There’s another perk, according to Hansen. The emitted CO2 from 1930 Broadway goes into Glenwood’s bricks, and then those bricks are used to build other New York buildings. “We’re a model for a circular economy,” Hansen said. “We’re pioneering the circular economy model. That’s pretty cool.” In the last year, Glenwood Mason Supply has installed CarbonCure in its two other cement mixers, but can still only accommodate about one quarter of the carbon dioxide captured from one Glenwood building, so about 150 tons per year.
While London says the equipment is turning a profit, he’s more driven by the need to decarbonize cities quickly. London has been experimenting with various forms of energy and emissions reductions long before Local Law 97 was even a whisper among New York City policy makers. The looming law — which requires most building owners to cap carbon emissions at a designated benchmark by 2025 or face fines — makes the business case for carbon capture even stronger.
“Early on, we started to recognize how much more than a line-item was our cost of our energy, and therefore emissions,” said London, who introduced a demand response protocol at Glenwood back in 2001. “Obviously we’re pushed by Local Law 97 and ESG concerns. It’s not enough, but carbon capture is going to be a cornerstone for us.”
Similarly, the CarbonQuest team started its work in New York largely due to the looming regulation, said Brian Asparro, co-founder and chief operating officer of CarbonQuest. “The drive to ESG and compliance in places like New York really was a driving factor as to why a building should do [carbon capture],” Asparro said.
If it sounds too good to be true, that’s because it’s not a get-out-of-climate-disaster-free card. For one, to stop the accelerating pace of warming, we’ll need to drastically reduce harmful emissions to begin with, not just remove what we do emit. Second, if the technology truly went mainstream, carbon dioxide would potentially lose value—plus, there would need to be ways to safely sequester large quantities of it. Finally, the equipment works only for buildings still using older technologies to heat, cool and operate.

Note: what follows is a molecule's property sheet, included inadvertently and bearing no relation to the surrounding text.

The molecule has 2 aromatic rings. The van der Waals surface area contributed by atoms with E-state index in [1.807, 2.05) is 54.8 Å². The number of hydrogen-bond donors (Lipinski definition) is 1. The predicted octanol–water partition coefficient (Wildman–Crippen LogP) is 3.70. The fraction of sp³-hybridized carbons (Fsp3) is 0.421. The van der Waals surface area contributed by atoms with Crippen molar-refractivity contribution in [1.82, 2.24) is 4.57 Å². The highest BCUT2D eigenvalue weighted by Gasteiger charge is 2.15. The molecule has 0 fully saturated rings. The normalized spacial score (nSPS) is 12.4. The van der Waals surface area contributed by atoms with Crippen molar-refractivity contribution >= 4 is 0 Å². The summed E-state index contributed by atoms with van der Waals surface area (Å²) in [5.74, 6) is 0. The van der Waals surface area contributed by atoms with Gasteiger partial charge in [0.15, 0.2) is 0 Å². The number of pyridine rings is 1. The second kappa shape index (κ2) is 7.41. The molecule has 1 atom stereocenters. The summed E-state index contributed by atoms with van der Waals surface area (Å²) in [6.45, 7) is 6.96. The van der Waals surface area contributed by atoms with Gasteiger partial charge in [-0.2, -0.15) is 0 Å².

In a theoretical all-electric building, CarbonQuest would not be necessary. But for now, the equipment can capture up to 100 percent of a building’s natural gas emissions, which generally make up about 50 percent of a building’s total pollution, Asparro said.
“The goals are to electrify everything. I am 100 percent all for that,” said London. “That’s the way to go, and I sincerely hope to be doing what I’m doing here when we can dismantle all the carbon capture equipment because we have a 100 percent renewable grid.”
But electrifying New York City’s grid is a slow-moving project, and it is no match for the speed of the rapidly heating planet. In the meantime, natural gas usage for heat, hot water and cooking emits 17.2 million tons of carbon dioxide in New York per year, according to city data.
“I can’t wait 20 years for New York City to be powered by wind,” London said. “I hope it comes sooner than that, but in the meantime we need to do what we can to make up for it.”
Asparro agrees it’s just a first step. “It’s one tool in the toolbox to decarbonize a whole building,” he said. But, just like in finance, there’s the time value of money—so in decarbonization, there is the time value of carbon. “A ton of carbon reduced today is worth more than a ton of carbon reduced tomorrow.”
After the success at 1930 Broadway, Glenwood Management is installing CarbonQuest systems in five more buildings: The Fairmont (300 East 75th Street), The Bristol (300 East 56th Street), The Paramount Tower (240 East 39th Street), The Barclay (1755 York Avenue) and The Somerset (1365 York Avenue). Together, the properties span about 2 million square feet.
Asparro plans to continue to scale down CarbonQuest’s equipment, as well as make the already modular design more flexible. He wants to create equipment that can be installed outdoors on rooftops or setbacks, or indoors in unused areas that are less valuable than parking spaces — to improve the cost benefit for landlords.
And the real vision is to scale the system way down, like rooftop solar panels or home computers.
“Why shouldn’t a system like this be sold at a Home Depot or a Loews?” Asparro asked. “We’re just getting started, in order to realize that future.”
Chava Gourarie can be reached at firstname.lastname@example.org.